HAMPTON, Ga. (AP) _ Tony Stewart knows he won't be celebrating at the end of the season, so he's letting it all hang out now.
After stealing another win in a Chase that doesn't include him, Stewart scrambled out of his No. 20 car, scaled the fence in front of Atlanta Motor Speedway's mammoth grandstand, and snatched the checkered flag for himself.
``We're strictly just trying to win races,'' said Stewart, who did just that in Sunday's Bass Pro Shops 500 _ in second victory in seven races during NASCAR's Chase for Nextel Cup championship.
In the grand scheme of things, of course, it doesn't matter how many races Stewart wins the rest of the way. The two-time champion is playing a supporting role, having failed to qualify for the 10-man playoff.
So, while Stewart crossed the line first, the most significant developments went on behind the winner. This was racing's version of moving day, when a tightly bunched race for the Nextel Cup title became easier to sort out.
Matt Kenseth finished fourth and retained the top spot in the standings with three races to go. Jimmie Johnson is the hottest of the challengers, finishing second to Stewart and moving into the No. 2 spot, only 26 points behind the leader.
``I'm certainly optimistic,'' said Johnson, who's surged into contention with runner-up finishes at Charlotte and Atlanta, sandwiched around a win at Martinsville. ``It's closer than I've ever been, numbers-wise, to the lead in the Chase. I'm very excited about that.''
Also in contention: rookie Denny Hamlin, who jumped to third in the points (65 behind) though he actually lost ground to Kenseth, along with fan favorite Dale Earnhardt Jr. and one-time leader Jeff Burton _ both 84 points back in a tie for fourth.
Earnhardt, who overcame a flat tire that cost him a lap, may have gotten snookered late in the race when he was caught on the track while all the other leaders pitted for new tires. Stewart powered back in front on the final restart with 10 laps remaining and pulled away to win by more than a second.
``I obviously wasn't as good as Tony or Jimmie and didn't think we would be able to hold them off,'' said Earnhardt, who led 95 of the 325 laps before settling for third, edging Kenseth by inches. ``I just wanted to finish fourth or better.''
Kenseth had no complaints, either.
``That's how we need to run to have a shot at (the championship),'' he said. ``All the rest of those guys are going to be running in the top five and we need to be there in order to have a shot at it.''
Kevin Harvick, who was second in the points when he got to Atlanta, learned that lesson the hard way. He battled handling problems all day, finished four laps behind in 31st place and lost four spots in the standings, now facing a rather daunting 121-point deficit.
Everyone else looks like a pretender.
Mark Martin got caught up in a late wreck, which likely ruined any hope of the perennial runner-up claiming his first title in what could be his last full-time season. Jeff Gordon got rammed from behind by Jamie McMurray, who couldn't see because of a blinding sunset in a race that finished under the lights. Kyle Busch's faint hopes surely ended with a 27th-place showing.
But the biggest loser of all was Kasey Kahne, who wasted one of the strongest cars on the track with a boneheaded move. Inexplicably ignoring the advice of his spotter, he got tangled up with David Stremme and took them both out of the race.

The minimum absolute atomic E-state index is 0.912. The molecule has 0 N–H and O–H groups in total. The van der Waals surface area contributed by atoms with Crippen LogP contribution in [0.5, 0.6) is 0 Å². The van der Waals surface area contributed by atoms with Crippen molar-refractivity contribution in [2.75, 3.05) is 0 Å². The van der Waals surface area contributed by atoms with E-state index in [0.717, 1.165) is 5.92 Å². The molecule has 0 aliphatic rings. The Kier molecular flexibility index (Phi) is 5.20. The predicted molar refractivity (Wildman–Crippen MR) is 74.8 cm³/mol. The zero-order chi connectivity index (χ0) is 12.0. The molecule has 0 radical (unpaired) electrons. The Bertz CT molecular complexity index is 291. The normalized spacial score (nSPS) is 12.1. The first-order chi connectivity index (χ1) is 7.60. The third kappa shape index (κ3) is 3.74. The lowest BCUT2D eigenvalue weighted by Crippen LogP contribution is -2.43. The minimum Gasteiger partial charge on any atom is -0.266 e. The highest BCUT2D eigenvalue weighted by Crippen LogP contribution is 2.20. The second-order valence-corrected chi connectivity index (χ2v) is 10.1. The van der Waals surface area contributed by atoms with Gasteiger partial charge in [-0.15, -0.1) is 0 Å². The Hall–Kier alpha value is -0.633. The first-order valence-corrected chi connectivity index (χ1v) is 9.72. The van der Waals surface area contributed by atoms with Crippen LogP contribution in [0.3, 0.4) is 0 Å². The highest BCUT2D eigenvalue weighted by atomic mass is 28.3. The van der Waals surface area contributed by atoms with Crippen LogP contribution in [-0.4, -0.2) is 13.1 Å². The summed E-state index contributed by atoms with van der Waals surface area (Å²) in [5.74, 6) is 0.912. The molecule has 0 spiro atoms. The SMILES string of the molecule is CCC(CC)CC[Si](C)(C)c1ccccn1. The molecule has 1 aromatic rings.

``Just a brain fade,'' said Kahne, who tumbled 210 points behind Kenseth in ninth place. ``I'll take total blame for it. It was all my fault.''
While the pressure seemed to get to Kahne, Stewart doesn't have that sort of burden, which probably explains why he's running so well during the Chase. He coasted to victory at Kansas City by gambling on fuel, and he was able to make some aggressive setups on the 1 1/2-mile Atlanta trioval with only one thing in mind.
``The nice thing is you don't have to worry about points,'' Stewart said. ``It just takes the pressure off of us and lets us go back to doing what we do best, and that's just going out and trying to win races.''
He resisted the chance to speculate on how the standings would look if he had slipped into the Chase, or where he might be if NASCAR had not decided three years ago to limit the championship race to the top 10 drivers with 10 events to go.
``We aren't in the Chase, so it doesn't matter, does it?'' Stewart said. ``There's a lot of pressure on those guys. Sometimes it gets you off your game a little bit. Sometimes, it forces you to be a little more conservative and sometimes, because of the pressure, you make mistakes. Those guys are in a totally different situation than we are. It's easier for us to just go out and try to win races.''
Johnson got off to a slow start in the Chase and was eighth, 156 points behind Burton only four weeks ago. Now, the driver of the No. 48 Chevrolet has a legitimate shot at the one honor that escaped him during his first four seasons in NASCAR's top series.
``We got off to a rough start, but we had speed in the car and now we're getting the results,'' Johnson said. ``I feel great about it.''
Stewart led 145 laps in his fourth win of the season and celebrated in style, actually climbing into the flagstand above the start-finish line _ a somewhat perilous ascent that showed off his less-portly frame.
``Didn't you see how short a time it took me to get up there?'' he said proudly. ``I thought I got up there pretty dang quick for a semi-fat kid. I am not as fat as I used to be.''